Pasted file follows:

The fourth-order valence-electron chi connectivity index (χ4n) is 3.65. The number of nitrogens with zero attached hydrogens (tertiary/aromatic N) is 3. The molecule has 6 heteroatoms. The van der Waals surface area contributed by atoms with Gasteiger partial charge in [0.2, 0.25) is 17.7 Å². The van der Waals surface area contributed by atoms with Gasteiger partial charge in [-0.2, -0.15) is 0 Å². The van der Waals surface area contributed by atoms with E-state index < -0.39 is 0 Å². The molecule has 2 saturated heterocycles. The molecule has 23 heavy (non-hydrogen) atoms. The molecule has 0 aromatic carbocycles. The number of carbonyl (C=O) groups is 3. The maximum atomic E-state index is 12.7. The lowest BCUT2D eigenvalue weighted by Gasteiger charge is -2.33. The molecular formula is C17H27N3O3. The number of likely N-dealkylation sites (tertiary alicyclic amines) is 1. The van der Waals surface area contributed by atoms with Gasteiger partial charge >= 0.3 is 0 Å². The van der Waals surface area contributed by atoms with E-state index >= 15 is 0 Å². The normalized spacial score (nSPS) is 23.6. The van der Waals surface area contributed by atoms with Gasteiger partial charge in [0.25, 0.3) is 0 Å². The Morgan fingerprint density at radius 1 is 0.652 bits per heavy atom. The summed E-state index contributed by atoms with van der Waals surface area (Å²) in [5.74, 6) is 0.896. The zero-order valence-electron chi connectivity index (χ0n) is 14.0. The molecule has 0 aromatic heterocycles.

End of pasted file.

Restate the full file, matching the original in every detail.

The fourth-order valence-electron chi connectivity index (χ4n) is 3.65. The number of nitrogens with zero attached hydrogens (tertiary/aromatic N) is 3. The molecule has 6 heteroatoms. The van der Waals surface area contributed by atoms with Gasteiger partial charge in [0.2, 0.25) is 17.7 Å². The van der Waals surface area contributed by atoms with Gasteiger partial charge in [-0.2, -0.15) is 0 Å². The van der Waals surface area contributed by atoms with E-state index < -0.39 is 0 Å². The molecule has 2 saturated heterocycles. The molecule has 23 heavy (non-hydrogen) atoms. The molecule has 0 aromatic carbocycles. The number of carbonyl (C=O) groups is 3. The maximum atomic E-state index is 12.7. The lowest BCUT2D eigenvalue weighted by Gasteiger charge is -2.33. The molecular formula is C17H27N3O3. The number of likely N-dealkylation sites (tertiary alicyclic amines) is 1. The van der Waals surface area contributed by atoms with Gasteiger partial charge >= 0.3 is 0 Å². The van der Waals surface area contributed by atoms with E-state index >= 15 is 0 Å². The normalized spacial score (nSPS) is 23.6. The van der Waals surface area contributed by atoms with Gasteiger partial charge in [0.25, 0.3) is 0 Å². The Morgan fingerprint density at radius 1 is 0.652 bits per heavy atom. The summed E-state index contributed by atoms with van der Waals surface area (Å²) in [5.74, 6) is 0.896. The zero-order valence-electron chi connectivity index (χ0n) is 14.0. The molecule has 0 aromatic heterocycles.